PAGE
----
The Australian economy last year strengthened, supported by consumer and government spending, with the better-than-expected figures raising hopes the resources-dependent nation is emerging from a slump, data released yesterday showed.
Economic growth expanded 0.6 percent in the fourth quarter of last year to take the annual rate of expansion to a surprise 3 percent, Australian Bureau of Statistics figures showed.
The figures beat market expectations of fourth-quarter growth of 0.4 percent and year-on-year growth of 2.5 percent and sent the Australian dollar jumping almost half a cent to US$0.72.
“Today’s December quarter national accounts show once again that Australia continues to successfully manage the transition from the largest resources investment boom in our history to broader-based growth,” Australian Treasurer Scott Morrison told reporters in Canberra.
“We are growing faster than every economy in the G7, growing well above the OECD [Organisation for Economic Co-operation and Development] average. We are growing faster than the United States and the United Kingdom, more than twice the pace of comparable resource-based economies like Canada,” Morrison said.
The healthy figures were further supported by an upward revision for the growth rate of the third quarter last year from 0.9 percent to 1.1 percent, the strongest quarterly reading since March 2012.
Household spending contributed 0.4 percentage points to the December quarter growth while public gross fixed capital formation — which includes construction and infrastructure spending — added 0.2 percentage points to GDP, the data showed.
The gains were offset by a fall in business spending, which weakened the quarterly growth reading by 0.2 percentage points, as investment in the mining sector continued to soften.
The Australian economy has slowed as the country exits an unprecedented mining investment boom that has helped it avoid a recession for 24 years, with the jobless rate hovering at about a decade high and wage growth and business investment outside the resources sector both tepid.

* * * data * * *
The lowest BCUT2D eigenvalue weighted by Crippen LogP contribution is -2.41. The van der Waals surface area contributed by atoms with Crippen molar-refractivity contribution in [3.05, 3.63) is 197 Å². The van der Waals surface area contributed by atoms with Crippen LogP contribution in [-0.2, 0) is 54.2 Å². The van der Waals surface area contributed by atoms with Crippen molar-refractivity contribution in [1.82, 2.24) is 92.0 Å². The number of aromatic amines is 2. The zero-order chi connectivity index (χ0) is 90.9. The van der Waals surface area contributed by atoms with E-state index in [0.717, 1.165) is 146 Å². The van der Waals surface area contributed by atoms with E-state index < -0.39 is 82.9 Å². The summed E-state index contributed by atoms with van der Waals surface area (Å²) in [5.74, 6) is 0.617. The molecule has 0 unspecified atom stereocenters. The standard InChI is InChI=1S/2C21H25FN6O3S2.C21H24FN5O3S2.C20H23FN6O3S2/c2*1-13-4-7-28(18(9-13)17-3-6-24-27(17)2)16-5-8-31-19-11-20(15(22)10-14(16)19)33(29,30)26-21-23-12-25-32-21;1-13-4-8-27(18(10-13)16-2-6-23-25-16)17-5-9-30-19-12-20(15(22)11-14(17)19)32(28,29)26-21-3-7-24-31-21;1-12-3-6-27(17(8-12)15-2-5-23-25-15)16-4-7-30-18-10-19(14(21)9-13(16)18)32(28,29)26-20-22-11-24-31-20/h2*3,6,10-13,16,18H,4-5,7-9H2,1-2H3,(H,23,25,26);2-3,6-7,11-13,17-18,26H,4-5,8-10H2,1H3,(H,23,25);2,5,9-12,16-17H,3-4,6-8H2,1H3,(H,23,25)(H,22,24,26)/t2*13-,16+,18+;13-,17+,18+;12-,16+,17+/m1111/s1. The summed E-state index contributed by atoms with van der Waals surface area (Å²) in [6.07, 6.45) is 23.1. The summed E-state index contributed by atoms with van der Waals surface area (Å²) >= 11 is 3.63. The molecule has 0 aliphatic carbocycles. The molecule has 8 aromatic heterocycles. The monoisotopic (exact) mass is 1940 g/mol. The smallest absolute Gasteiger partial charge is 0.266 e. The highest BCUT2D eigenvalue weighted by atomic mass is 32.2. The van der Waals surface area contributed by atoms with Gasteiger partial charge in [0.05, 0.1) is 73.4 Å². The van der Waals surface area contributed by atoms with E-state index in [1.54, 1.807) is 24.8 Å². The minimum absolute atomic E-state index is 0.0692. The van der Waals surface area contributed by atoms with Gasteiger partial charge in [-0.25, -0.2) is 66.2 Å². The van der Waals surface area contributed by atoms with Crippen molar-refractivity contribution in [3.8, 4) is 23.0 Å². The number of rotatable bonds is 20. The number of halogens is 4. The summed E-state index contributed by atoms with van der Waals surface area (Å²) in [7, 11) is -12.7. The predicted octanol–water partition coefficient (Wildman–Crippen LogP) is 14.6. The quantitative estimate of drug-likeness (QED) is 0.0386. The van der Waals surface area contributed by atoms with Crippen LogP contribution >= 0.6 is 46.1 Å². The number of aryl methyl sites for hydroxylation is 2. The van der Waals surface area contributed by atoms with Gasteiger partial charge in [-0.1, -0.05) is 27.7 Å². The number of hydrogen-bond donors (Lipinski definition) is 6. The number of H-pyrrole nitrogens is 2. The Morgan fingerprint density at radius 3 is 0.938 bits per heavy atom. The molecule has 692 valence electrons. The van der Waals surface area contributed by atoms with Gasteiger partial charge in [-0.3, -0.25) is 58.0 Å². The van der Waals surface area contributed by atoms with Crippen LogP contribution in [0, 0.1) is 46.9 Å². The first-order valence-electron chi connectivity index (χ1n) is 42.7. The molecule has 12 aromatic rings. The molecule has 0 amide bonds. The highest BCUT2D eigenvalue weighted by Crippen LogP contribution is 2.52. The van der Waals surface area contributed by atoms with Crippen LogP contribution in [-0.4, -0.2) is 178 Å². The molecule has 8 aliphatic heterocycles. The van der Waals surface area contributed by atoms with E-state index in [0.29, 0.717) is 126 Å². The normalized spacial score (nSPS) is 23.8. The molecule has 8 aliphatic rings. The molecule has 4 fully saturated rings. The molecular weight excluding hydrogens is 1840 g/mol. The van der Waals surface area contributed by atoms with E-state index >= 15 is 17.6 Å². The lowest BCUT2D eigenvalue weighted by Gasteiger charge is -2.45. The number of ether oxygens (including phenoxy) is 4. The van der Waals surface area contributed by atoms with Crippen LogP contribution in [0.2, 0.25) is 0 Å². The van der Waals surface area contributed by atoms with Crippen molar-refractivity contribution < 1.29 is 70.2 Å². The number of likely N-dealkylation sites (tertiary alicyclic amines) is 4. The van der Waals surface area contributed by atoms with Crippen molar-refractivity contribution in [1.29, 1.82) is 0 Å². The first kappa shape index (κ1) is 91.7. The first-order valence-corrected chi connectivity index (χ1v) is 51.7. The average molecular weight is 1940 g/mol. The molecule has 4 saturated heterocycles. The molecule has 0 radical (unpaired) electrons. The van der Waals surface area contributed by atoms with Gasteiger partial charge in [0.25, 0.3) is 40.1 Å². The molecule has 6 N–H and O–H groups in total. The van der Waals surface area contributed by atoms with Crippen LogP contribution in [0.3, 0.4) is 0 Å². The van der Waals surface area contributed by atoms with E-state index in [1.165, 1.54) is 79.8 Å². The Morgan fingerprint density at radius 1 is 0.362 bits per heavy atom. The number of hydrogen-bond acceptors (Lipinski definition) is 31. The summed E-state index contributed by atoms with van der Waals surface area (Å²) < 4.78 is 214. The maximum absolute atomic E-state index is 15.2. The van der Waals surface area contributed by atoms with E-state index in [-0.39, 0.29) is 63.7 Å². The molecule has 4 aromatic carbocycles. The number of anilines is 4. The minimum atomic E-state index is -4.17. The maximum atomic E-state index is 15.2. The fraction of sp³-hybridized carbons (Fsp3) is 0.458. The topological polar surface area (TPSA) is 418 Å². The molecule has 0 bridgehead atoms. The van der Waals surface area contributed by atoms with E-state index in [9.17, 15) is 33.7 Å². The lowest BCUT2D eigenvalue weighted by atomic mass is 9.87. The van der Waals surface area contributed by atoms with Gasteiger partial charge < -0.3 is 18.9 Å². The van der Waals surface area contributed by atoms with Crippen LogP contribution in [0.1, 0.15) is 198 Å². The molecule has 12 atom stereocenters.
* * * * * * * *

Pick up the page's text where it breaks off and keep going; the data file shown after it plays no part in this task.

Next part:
The Reserve Bank of Australia (RBA) has been trimming interest rates since November 2011, with the last cut in May last year taking it to a record-low of 2 percent, as it sought to boost growth in non-mining sectors.
However, the labor market showed signs of strengthening late last year, while consumers appeared to be more willing to open their wallets amid a booming residential housing sector.
The central bank on Tuesday kept the cash rate on hold, saying it was monitoring the improvement in the jobs market and that there were “reasonable prospects for continued growth in the economy, with inflation close to target.”
The latest readings are better than the RBA’s forecast of 2.5 percent for the whole of last year, and reinforces its stance to stay on the sidelines, economists said.
While the headline figures were healthy, the income side of the economy remained weak, with nominal GDP — which is not adjusted for inflation — at 0.4 percent for the fourth quarter of last year and 2.4 percent the whole year.
The terms of trade, a ratio that measures export prices to import prices, fell 3.2 percent for the quarter to a year-on-year decline of 12 percent, amid weakening commodity prices.
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